United Airlines has agreed to buy Continental in a $3 billion-plus deal that would create the world's largest carrier with a commanding position in several top U.S. cities.
The new United would surpass Delta Air Lines in size, which should help it attract more high-fare business travelers. It will fly to 370 destinations in 59 countries.
The companies insisted the deal is a merger of equals.
But United shareholders will hold a majority stake, the airline will be based in United's hometown, Chicago, and it will be called United.
It would be run by current Continental CEO Jeffery Smisek, however. United CEO Glenn Tilton, a longtime advocate of consolidation in the airline industry, will be non-executive chairman for up to two years before Smisek adds the chairman title.
The new parent company will be called United Continental Holdings Inc., and have $29 billion in annual revenue based on 2009 results and $7.4 billion in unrestricted cash. The airlines said combining would save them $1 billion to $1.2 billion a year by 2013, including $800 million to $900 million in new yearly revenue.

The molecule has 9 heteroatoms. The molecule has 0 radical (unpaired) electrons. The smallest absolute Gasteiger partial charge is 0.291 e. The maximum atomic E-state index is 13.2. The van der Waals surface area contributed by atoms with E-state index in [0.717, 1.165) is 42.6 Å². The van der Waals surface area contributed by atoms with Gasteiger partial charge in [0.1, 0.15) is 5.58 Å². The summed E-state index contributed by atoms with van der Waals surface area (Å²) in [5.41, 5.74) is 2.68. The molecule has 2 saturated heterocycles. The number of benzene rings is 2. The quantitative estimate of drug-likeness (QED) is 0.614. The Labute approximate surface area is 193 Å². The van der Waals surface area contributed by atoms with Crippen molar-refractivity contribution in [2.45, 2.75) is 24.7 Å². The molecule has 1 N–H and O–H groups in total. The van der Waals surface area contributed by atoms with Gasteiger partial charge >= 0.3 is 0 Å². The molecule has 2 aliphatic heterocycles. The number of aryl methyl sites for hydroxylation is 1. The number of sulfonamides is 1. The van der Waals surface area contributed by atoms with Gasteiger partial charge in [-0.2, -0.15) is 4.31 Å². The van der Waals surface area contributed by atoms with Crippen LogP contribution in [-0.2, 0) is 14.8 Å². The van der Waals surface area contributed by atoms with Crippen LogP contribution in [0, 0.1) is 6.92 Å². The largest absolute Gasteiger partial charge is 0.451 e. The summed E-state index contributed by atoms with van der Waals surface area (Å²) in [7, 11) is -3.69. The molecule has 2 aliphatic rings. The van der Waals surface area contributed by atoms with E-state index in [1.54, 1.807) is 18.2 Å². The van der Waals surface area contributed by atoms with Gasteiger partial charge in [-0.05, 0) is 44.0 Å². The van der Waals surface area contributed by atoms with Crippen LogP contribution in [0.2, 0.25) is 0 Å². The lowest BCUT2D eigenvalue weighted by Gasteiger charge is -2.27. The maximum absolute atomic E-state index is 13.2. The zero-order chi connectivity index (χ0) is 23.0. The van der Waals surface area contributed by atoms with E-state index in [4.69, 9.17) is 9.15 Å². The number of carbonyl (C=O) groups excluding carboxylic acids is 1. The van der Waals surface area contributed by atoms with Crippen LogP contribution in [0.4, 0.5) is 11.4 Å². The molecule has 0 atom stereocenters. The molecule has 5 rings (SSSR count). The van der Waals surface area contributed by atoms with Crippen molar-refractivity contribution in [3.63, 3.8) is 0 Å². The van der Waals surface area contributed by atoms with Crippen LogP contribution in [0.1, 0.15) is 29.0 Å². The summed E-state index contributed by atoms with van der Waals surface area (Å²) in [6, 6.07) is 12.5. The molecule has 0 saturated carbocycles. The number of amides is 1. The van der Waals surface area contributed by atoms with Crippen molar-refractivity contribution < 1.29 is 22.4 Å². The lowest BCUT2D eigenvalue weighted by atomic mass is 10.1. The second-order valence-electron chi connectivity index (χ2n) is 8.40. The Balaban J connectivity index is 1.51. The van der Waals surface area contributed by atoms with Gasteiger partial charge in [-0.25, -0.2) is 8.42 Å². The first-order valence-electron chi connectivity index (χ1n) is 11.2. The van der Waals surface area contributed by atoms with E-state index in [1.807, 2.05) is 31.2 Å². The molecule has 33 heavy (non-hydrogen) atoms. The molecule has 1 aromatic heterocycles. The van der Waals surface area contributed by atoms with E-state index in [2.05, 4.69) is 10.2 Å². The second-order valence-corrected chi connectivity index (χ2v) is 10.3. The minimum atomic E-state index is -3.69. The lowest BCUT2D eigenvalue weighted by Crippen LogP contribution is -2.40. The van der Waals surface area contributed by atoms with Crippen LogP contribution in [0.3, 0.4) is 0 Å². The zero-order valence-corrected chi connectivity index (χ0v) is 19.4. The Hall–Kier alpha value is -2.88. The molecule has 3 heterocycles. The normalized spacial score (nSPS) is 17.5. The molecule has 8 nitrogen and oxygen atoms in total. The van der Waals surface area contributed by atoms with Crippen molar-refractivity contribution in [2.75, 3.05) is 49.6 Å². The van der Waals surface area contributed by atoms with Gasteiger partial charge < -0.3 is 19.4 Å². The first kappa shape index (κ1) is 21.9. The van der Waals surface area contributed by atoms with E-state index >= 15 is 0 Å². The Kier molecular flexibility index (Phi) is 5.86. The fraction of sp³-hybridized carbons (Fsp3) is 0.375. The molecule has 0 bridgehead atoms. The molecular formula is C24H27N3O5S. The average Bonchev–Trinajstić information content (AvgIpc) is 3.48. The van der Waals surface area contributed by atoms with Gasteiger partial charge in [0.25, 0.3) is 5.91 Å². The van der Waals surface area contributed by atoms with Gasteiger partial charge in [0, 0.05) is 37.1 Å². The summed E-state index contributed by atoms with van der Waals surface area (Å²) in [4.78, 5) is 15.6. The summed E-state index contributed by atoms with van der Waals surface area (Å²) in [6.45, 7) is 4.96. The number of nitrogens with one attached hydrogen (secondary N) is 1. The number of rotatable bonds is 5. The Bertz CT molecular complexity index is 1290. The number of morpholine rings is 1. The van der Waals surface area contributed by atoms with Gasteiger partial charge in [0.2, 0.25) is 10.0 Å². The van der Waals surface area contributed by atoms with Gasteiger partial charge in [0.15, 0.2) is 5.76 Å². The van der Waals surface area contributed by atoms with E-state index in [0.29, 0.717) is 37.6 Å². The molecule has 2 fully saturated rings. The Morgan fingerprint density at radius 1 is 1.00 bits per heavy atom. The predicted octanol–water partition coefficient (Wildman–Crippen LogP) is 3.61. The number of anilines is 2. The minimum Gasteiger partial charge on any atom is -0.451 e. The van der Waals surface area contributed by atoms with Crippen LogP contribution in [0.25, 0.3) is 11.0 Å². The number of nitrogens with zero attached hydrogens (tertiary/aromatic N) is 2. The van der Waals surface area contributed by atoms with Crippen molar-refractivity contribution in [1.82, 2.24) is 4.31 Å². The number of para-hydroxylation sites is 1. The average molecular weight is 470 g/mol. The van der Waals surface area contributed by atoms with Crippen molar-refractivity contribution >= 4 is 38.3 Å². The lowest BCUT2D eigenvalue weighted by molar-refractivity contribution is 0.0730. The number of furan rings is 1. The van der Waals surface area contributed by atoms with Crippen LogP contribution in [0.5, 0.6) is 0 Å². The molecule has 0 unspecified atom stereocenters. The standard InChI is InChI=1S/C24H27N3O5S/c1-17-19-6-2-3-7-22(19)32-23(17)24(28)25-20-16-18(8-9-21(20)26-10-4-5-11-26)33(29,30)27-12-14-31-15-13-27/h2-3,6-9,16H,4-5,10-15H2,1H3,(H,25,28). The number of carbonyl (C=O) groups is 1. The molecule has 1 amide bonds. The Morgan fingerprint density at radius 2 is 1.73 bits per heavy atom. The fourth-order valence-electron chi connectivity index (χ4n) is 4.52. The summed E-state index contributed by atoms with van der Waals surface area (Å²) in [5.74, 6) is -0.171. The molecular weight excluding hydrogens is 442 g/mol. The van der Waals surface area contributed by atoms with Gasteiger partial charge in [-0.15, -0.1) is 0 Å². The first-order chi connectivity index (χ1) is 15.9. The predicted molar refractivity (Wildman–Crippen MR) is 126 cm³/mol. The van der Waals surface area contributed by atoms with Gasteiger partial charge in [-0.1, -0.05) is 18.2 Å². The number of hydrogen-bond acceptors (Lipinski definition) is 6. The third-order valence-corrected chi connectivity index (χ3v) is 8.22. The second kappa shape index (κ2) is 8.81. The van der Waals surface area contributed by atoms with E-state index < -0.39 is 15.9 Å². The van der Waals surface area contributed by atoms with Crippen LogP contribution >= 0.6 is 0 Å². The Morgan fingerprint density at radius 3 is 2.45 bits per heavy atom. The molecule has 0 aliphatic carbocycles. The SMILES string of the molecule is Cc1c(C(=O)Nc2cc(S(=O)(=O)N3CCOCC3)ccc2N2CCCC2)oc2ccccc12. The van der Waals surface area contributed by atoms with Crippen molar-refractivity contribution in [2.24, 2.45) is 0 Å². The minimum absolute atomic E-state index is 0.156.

Both airlines serve Lexington's Blue Grass Airport through their Express carriers.
Shares of both companies closed higher Monday. United's parent, UAL Corp., shares gained 51 cents, or 2.37 percent, at $22.11. Continental shares rose 51 cents, or 2.28 percent, to $22.86.
The companies expect to close the deal in the fourth quarter, with approval needed from shareholders and regulators.
The deal came together in just three weeks after reports surfaced that United was in discussions with US Airways, the nation's No. 6 airline.
"I recognized that United is the best possible partner for Continental," Smisek said during a conference call. "I didn't want him (United's Tilton) to marry the ugly girl; I wanted him to marry the pretty one, and I'm much prettier."